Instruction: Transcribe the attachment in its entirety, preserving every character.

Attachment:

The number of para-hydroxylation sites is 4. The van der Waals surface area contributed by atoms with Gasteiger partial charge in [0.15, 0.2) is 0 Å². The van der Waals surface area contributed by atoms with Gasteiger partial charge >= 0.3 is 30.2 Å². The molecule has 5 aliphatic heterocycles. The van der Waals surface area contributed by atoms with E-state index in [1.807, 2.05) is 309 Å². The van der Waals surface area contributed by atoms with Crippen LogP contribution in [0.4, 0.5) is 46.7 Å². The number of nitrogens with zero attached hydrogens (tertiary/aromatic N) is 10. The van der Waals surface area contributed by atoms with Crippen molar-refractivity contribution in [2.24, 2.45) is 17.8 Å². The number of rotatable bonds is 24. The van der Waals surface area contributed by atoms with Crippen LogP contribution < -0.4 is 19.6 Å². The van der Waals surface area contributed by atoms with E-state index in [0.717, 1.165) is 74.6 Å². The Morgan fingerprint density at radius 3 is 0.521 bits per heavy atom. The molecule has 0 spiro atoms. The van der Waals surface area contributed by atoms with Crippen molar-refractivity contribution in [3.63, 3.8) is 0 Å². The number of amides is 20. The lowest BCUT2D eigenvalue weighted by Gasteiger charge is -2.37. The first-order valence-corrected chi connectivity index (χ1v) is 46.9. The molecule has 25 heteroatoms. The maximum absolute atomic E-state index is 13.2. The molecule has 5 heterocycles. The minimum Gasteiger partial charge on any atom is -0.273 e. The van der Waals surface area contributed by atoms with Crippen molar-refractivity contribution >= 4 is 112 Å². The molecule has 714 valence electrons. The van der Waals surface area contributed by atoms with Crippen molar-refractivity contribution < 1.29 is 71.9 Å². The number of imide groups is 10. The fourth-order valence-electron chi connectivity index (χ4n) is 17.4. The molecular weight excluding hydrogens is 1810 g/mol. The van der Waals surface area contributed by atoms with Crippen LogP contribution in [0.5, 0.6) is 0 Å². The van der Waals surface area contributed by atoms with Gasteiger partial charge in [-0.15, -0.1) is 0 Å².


The number of para-hydroxylation sites is 4. The van der Waals surface area contributed by atoms with Gasteiger partial charge in [0.15, 0.2) is 0 Å². The van der Waals surface area contributed by atoms with Gasteiger partial charge >= 0.3 is 30.2 Å². The molecule has 5 aliphatic heterocycles. The van der Waals surface area contributed by atoms with E-state index in [1.807, 2.05) is 309 Å². The van der Waals surface area contributed by atoms with Crippen LogP contribution in [0.4, 0.5) is 46.7 Å². The number of nitrogens with zero attached hydrogens (tertiary/aromatic N) is 10. The van der Waals surface area contributed by atoms with Crippen molar-refractivity contribution in [2.24, 2.45) is 17.8 Å². The number of rotatable bonds is 24. The van der Waals surface area contributed by atoms with Crippen LogP contribution < -0.4 is 19.6 Å². The van der Waals surface area contributed by atoms with E-state index in [0.717, 1.165) is 74.6 Å². The Morgan fingerprint density at radius 3 is 0.521 bits per heavy atom. The molecule has 0 spiro atoms. The van der Waals surface area contributed by atoms with Crippen molar-refractivity contribution in [3.63, 3.8) is 0 Å². The number of amides is 20. The lowest BCUT2D eigenvalue weighted by Gasteiger charge is -2.37. The first-order valence-corrected chi connectivity index (χ1v) is 46.9. The molecule has 25 heteroatoms. The maximum absolute atomic E-state index is 13.2. The molecule has 5 heterocycles. The minimum Gasteiger partial charge on any atom is -0.273 e. The van der Waals surface area contributed by atoms with Crippen molar-refractivity contribution >= 4 is 112 Å². The molecule has 714 valence electrons. The van der Waals surface area contributed by atoms with Crippen molar-refractivity contribution < 1.29 is 71.9 Å². The number of imide groups is 10. The fourth-order valence-electron chi connectivity index (χ4n) is 17.4. The molecular weight excluding hydrogens is 1810 g/mol. The van der Waals surface area contributed by atoms with Crippen LogP contribution in [0.5, 0.6) is 0 Å². The van der Waals surface area contributed by atoms with Gasteiger partial charge in [-0.15, -0.1) is 0 Å².